The gold is now fine, and simply requires remelting into ingots.

As before stated, it is found that all these operations can readily be performed, and about 2,000 ounces refined per day in three common melting-furnaces, between 9 a. m. and 2 p. m.; 98 per cent of the gold originally contained in the alloy operated on is then ready for delivery. The other 2 per cent. remains with the chloride of silver, partially in the metallic state, and partly in a state of combination with chlorine, and probably silver.

To free the chloride of silver from this combined gold (that mechanically mixed being eliminated at the same time) it is melted in a boraxed white pot, with the addition of from 8 to 10 per cent. of metallic silver, rolled to about inch thickness. The chloride of gold is, by this means reduced at the expense of the metallic silver, chloride of silver being formed; while the liberated gold sinks, and melts into a button at the bottom of the pot. As soon as the whole is thoroughly melted, the pot is removed

from the furnace, and allowed to stand about ten minutes, and the still liquid chloride of silver is then poured into large iron molds, so as to form slabs of a convenient thickness for the next operation; that is, its reduction to the metallic state.

After the fusion of the chlorides, a small quantity of a curious spongiform substance adheres to the sides of the crucible used, probably consisting of sub-chloride of silver; but since it always contains a little gold, care has to be taken in pouring off the fluid chlorides to prevent this auriferous sponge from falling out and mixing with them.

The fusion of the chlorides with metallic silver does not remove every trace of gold; but, with proper care, the amount remaining in the silver produced need not exceed three parts in 10,000, or about two grains of gold in every pound (troy) of silver-a quantity too small to pay for further extraction in this colony.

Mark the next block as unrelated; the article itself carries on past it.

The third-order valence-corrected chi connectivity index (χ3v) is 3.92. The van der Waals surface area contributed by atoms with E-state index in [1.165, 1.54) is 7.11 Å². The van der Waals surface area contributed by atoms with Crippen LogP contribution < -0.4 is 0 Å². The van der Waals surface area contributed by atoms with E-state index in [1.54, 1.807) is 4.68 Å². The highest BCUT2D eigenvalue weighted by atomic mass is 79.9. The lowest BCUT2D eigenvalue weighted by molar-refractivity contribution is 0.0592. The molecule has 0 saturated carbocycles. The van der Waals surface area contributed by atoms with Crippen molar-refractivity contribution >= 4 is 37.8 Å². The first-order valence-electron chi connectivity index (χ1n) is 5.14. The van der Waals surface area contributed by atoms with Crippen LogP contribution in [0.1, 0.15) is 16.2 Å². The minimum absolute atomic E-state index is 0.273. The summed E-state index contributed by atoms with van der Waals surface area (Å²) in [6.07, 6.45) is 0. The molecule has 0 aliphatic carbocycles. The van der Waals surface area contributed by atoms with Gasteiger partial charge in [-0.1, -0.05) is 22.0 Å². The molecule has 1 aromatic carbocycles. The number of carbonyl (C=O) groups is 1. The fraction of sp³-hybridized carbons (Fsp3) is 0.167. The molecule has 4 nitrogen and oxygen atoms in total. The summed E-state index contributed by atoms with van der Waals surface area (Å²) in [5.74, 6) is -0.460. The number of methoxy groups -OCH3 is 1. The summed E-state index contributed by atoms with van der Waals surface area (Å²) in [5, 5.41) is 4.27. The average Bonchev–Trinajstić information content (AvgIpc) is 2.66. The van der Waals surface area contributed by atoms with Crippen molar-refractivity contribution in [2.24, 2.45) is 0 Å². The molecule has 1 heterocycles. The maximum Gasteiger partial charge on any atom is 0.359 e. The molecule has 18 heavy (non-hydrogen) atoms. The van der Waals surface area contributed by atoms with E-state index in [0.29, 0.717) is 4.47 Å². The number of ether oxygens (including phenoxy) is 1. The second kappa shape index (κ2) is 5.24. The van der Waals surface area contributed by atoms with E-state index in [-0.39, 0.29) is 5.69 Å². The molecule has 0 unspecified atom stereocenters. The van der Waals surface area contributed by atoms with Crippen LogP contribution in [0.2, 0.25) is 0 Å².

The slabs of chloride of silver are reduced without difficulty by plates of wrought iron or zinc, in the usual way; but my friend and colleague, Dr. Leibius, has contrived a very excellent apparatus for this purpose.

The manager of the Bank of New South Wales has kindly allowed me the use of 500 ounces of Queensland gold to illustrate this paper. This quantity was divided into two nearly equal parts; one portion weighing 248 ounces was left in its original unrefined condition, as seen in the ingot on the table; the other portion weighing 252 ounces was refined in the manner described above, and the resulting bar of fine gold, assaying 995, is placed by the unrefined ingot for comparison, and the silver extracted weighing 38.8 ounces, and assaying 991.1 lies beside it.

Besides the separation and recovery of the silver as above described, another useful end is gained by this process.

A very large proportion of the gold of Australia (more especially that obtained by amalgamation from our quartz-veins) is more or less brittle-an effect generally due to the presence of small quantities of lead or antimony, rendering the bullion quite unfit for coinage or manufacture until it has undergone some process to render it tough.

The methods usually employed for this purpose are either fusion with niter and borax, melting with oxide of copper, or the addition of corrosive sublimate (bichloride of mercury) to the melted gold. The two former of these plans are troublesome, from the corrosive action they exert on the crucibles, and the last (namely, the employment of corrosive sublimate, which is that usually adopted) is most objectionable, from the dense and highly injurious fumes evolved.

In Victoria this is regarded as so serious a matter in a public and sanitary point of view, as to have induced the municipal council of Melbourne to institute an action at law against the Union Bank to compel them to abate the nuisance thus created by their gold-melting establishment. The passage of chlorine-gas through the melted gold is found to effect the complete toughening of the metal by the elimination, as volatile chlorides, of the materials which render it brittle, while the evolution of the deleterious mercurial fumes is avoided.

In the metallurgic treatment of the precious metals some loss is always sustained; but that incurred in the process here described is not found to be excessive.

The average loss of gold in operating hitherto has been found to amount to nineteen parts in every 100,000 of alloy treated, which is considerably less than would be met with in toughening an equal amount of gold with corrosive sublimate in the ordinary